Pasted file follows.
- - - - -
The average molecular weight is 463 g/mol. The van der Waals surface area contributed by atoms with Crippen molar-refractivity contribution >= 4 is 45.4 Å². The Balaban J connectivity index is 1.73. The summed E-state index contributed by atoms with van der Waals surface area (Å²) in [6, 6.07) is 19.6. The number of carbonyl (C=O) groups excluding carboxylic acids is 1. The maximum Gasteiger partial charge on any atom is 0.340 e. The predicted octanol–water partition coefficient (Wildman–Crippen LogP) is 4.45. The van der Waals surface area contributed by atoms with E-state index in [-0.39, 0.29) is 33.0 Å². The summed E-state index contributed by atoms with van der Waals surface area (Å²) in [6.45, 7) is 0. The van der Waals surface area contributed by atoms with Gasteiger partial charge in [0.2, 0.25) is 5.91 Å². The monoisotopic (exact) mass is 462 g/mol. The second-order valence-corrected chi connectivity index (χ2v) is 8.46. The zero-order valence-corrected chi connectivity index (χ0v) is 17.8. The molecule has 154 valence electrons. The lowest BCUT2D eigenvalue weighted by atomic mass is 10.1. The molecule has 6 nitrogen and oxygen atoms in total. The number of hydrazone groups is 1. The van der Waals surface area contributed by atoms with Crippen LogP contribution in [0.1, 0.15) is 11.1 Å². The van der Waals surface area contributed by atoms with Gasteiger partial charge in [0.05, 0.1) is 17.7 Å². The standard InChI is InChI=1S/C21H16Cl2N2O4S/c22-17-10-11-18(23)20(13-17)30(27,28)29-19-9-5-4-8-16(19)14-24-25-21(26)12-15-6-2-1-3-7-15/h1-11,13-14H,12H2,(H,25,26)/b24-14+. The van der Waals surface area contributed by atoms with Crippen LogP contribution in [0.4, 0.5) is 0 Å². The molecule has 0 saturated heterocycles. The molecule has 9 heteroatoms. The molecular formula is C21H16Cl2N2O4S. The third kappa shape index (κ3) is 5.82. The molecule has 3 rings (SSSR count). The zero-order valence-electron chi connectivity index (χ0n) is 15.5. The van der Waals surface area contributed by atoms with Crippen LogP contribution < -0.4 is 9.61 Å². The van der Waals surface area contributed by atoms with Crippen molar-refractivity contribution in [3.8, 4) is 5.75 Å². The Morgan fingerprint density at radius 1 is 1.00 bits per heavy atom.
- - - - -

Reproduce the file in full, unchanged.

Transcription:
The average molecular weight is 463 g/mol. The van der Waals surface area contributed by atoms with Crippen molar-refractivity contribution >= 4 is 45.4 Å². The Balaban J connectivity index is 1.73. The summed E-state index contributed by atoms with van der Waals surface area (Å²) in [6, 6.07) is 19.6. The number of carbonyl (C=O) groups excluding carboxylic acids is 1. The maximum Gasteiger partial charge on any atom is 0.340 e. The predicted octanol–water partition coefficient (Wildman–Crippen LogP) is 4.45. The van der Waals surface area contributed by atoms with E-state index in [-0.39, 0.29) is 33.0 Å². The summed E-state index contributed by atoms with van der Waals surface area (Å²) in [6.45, 7) is 0. The van der Waals surface area contributed by atoms with Gasteiger partial charge in [0.2, 0.25) is 5.91 Å². The monoisotopic (exact) mass is 462 g/mol. The second-order valence-corrected chi connectivity index (χ2v) is 8.46. The zero-order valence-corrected chi connectivity index (χ0v) is 17.8. The molecule has 154 valence electrons. The lowest BCUT2D eigenvalue weighted by atomic mass is 10.1. The molecule has 6 nitrogen and oxygen atoms in total. The number of hydrazone groups is 1. The van der Waals surface area contributed by atoms with Crippen LogP contribution in [0.1, 0.15) is 11.1 Å². The van der Waals surface area contributed by atoms with Gasteiger partial charge in [0.05, 0.1) is 17.7 Å². The standard InChI is InChI=1S/C21H16Cl2N2O4S/c22-17-10-11-18(23)20(13-17)30(27,28)29-19-9-5-4-8-16(19)14-24-25-21(26)12-15-6-2-1-3-7-15/h1-11,13-14H,12H2,(H,25,26)/b24-14+. The van der Waals surface area contributed by atoms with Crippen LogP contribution in [0.4, 0.5) is 0 Å². The molecule has 0 saturated heterocycles. The molecule has 9 heteroatoms. The molecular formula is C21H16Cl2N2O4S. The third kappa shape index (κ3) is 5.82. The molecule has 3 rings (SSSR count). The zero-order valence-electron chi connectivity index (χ0n) is 15.5. The van der Waals surface area contributed by atoms with Crippen LogP contribution < -0.4 is 9.61 Å². The van der Waals surface area contributed by atoms with Crippen molar-refractivity contribution in [3.8, 4) is 5.75 Å². The Morgan fingerprint density at radius 1 is 1.00 bits per heavy atom.